From here the show moves forward in time to Charles as an adult played by Adrien Brody. He is captain of a whaling ship and is burying his wife at sea alongside his children Honor (played by Jennifer Ens), Loa (played by Sirena Gulamgaus) and Tane (played Tane Boone). After this Charles decides to give his children a new life by taking up residence at the family home in Chapelwaite outside the small town of Preacher's Corners in Maine. It is a place with a grim history that stirs the demons of Charles' past that dwell within him. 

As Charles Boone, Adrien Brody is simply brilliant as he treats the role with the utmost reverence that some of his peers of similar prestige would turn their nose up at. From the first frame he appears on camera you can see how beleaguered and haunted Charles is as his attempt to move on from one tragedy leads him back to the horrors of his childhood. In the face of the shunning from the town of Preacher's Corner both in their fear of his family name and the racism they subject his children to he maintains a sense of dignity until he is pushed to the brink. The weight of the past and present is released through his gravelly voice as he struggles to create a new life for his children in the face of the real world and supernatural horrors. This hardship manifests into paranoia to the point where Charles loses his mind and Brody really commits to these moments in the show when he tears up the walls of the house or is locked into his worm infested visions. In one scene that acts like a homage to the mirror scene in 'Poltergeist', Charles has a nightmare where worms are burrowing in his face leading him to cutting them out of his nose with a razor. In several promotional interviews he has stated that he had a live worm up his nose for the scene. Ultimately he is a victim of intergenerational trauma bound by the fate of his family name. No matter what he tries to do to change this, there is no escaping it and that is the key to why Brody's performance works. He acts like he is constantly aware of this but it is the slightest glimmer of hope and optimism that makes him allow you to latch onto him as a character.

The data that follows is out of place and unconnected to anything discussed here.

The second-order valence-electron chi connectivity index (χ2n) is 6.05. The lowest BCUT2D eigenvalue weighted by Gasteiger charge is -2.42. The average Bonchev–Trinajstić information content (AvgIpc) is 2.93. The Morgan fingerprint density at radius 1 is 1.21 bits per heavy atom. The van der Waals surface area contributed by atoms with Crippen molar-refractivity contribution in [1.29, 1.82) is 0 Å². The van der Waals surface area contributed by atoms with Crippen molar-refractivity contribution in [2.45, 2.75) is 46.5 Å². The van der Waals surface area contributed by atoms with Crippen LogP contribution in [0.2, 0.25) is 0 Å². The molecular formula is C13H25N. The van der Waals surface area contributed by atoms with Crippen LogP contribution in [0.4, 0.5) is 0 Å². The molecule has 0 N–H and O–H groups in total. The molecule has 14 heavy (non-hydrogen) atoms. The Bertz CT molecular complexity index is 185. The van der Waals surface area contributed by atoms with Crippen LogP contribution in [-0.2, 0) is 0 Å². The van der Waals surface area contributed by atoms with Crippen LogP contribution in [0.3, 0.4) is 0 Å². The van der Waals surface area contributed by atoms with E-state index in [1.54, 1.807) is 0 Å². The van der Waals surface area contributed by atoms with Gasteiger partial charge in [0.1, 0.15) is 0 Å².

One of the few people in Preacher's Corner that show the Boone family any sort of kindness is aspiring writer Rebecca Morgan (Emily Hampshire) as she offers to take on the role of governess of the Chapelwaite estate when everyone abandons their post. Early on we find out that she takes the role for her own selfish intentions as she wants to unearth the secrets of the Boone family to write a book about them. In the role Hampshire is excellent as a woman of conviction who goes against the gender norms of the time. This comes across in how she speaks up for herself in a manner which may rock the boat on occasion but not result in her being shunned. It is a perfectly measured approach that could go too far one way or the other in the hands of a lesser talent. The best thing about her performance though is the empathy she shows which grows in tandem to her understanding of the Boone family through her time with the Boone children and seeing the adversity they face. 

Adrien Brody in Chapelwaite

Whilst the gothic tone set up through the candle lit halls of Chapelwaite manor and the emaciated wasteland that was once Jerusalem's Lot adds to the creepiness of the show, the true horror is Preacher's Corner. It is a town that God has abandoned, where all life has been sucked out of it resulting in a resentment which has festered amongst those who inhabit the town. Charles offers them a lifeline by trying to turn it into a major shipping town but the people of the town flat out reject it blaming his family for their ills. The chief culprit is elder townsman Samuel Gallup (Eric Peterson), a god fearing hypocrite who makes his sole goal in life to admonish the Boone family at any turn. In doing so he makes the people of the town align with his horrid views. Peterson is great in the role playing it with a scenery chewing hatefulness that leaves you on edge waiting for him to get his comeuppance. These types of characters and the desaturated look of the scenes that take place in Preacher's Corner show how the hateful attitudes of the population shape their environment. It helps give the show a bit of a bleak flavour long before the vampiric elements come into play.